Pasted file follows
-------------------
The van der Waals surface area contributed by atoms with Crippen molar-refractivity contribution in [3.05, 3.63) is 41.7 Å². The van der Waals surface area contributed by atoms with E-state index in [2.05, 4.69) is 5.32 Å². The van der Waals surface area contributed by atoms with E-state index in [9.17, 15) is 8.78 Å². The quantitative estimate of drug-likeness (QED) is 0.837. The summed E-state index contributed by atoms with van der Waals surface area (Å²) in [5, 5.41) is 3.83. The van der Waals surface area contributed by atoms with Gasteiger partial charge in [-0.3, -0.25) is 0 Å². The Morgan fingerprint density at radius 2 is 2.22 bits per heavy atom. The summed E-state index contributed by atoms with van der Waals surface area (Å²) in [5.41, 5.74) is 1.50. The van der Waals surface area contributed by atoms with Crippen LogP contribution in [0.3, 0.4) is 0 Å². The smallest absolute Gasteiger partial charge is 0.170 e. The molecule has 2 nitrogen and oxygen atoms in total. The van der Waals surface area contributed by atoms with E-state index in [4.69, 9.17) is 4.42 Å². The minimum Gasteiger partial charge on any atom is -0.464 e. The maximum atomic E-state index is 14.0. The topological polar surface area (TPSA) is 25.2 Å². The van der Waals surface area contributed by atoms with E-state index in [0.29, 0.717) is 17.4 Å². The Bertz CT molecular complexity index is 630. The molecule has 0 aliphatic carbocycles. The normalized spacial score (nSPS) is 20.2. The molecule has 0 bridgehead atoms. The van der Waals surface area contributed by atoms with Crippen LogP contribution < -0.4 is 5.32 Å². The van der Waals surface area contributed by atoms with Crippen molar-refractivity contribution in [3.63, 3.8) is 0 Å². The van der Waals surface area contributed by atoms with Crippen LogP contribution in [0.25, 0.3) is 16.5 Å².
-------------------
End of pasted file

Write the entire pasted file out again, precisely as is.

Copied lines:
The van der Waals surface area contributed by atoms with Crippen molar-refractivity contribution in [3.05, 3.63) is 41.7 Å². The van der Waals surface area contributed by atoms with E-state index in [2.05, 4.69) is 5.32 Å². The van der Waals surface area contributed by atoms with E-state index in [9.17, 15) is 8.78 Å². The quantitative estimate of drug-likeness (QED) is 0.837. The summed E-state index contributed by atoms with van der Waals surface area (Å²) in [5, 5.41) is 3.83. The van der Waals surface area contributed by atoms with Gasteiger partial charge in [-0.3, -0.25) is 0 Å². The Morgan fingerprint density at radius 2 is 2.22 bits per heavy atom. The summed E-state index contributed by atoms with van der Waals surface area (Å²) in [5.41, 5.74) is 1.50. The van der Waals surface area contributed by atoms with Crippen LogP contribution in [0.3, 0.4) is 0 Å². The smallest absolute Gasteiger partial charge is 0.170 e. The molecule has 2 nitrogen and oxygen atoms in total. The van der Waals surface area contributed by atoms with E-state index in [4.69, 9.17) is 4.42 Å². The minimum Gasteiger partial charge on any atom is -0.464 e. The maximum atomic E-state index is 14.0. The topological polar surface area (TPSA) is 25.2 Å². The van der Waals surface area contributed by atoms with E-state index in [0.29, 0.717) is 17.4 Å². The Bertz CT molecular complexity index is 630. The molecule has 0 aliphatic carbocycles. The normalized spacial score (nSPS) is 20.2. The molecule has 0 bridgehead atoms. The van der Waals surface area contributed by atoms with Crippen LogP contribution < -0.4 is 5.32 Å². The van der Waals surface area contributed by atoms with Crippen molar-refractivity contribution in [3.63, 3.8) is 0 Å². The van der Waals surface area contributed by atoms with Crippen LogP contribution in [0.25, 0.3) is 16.5 Å².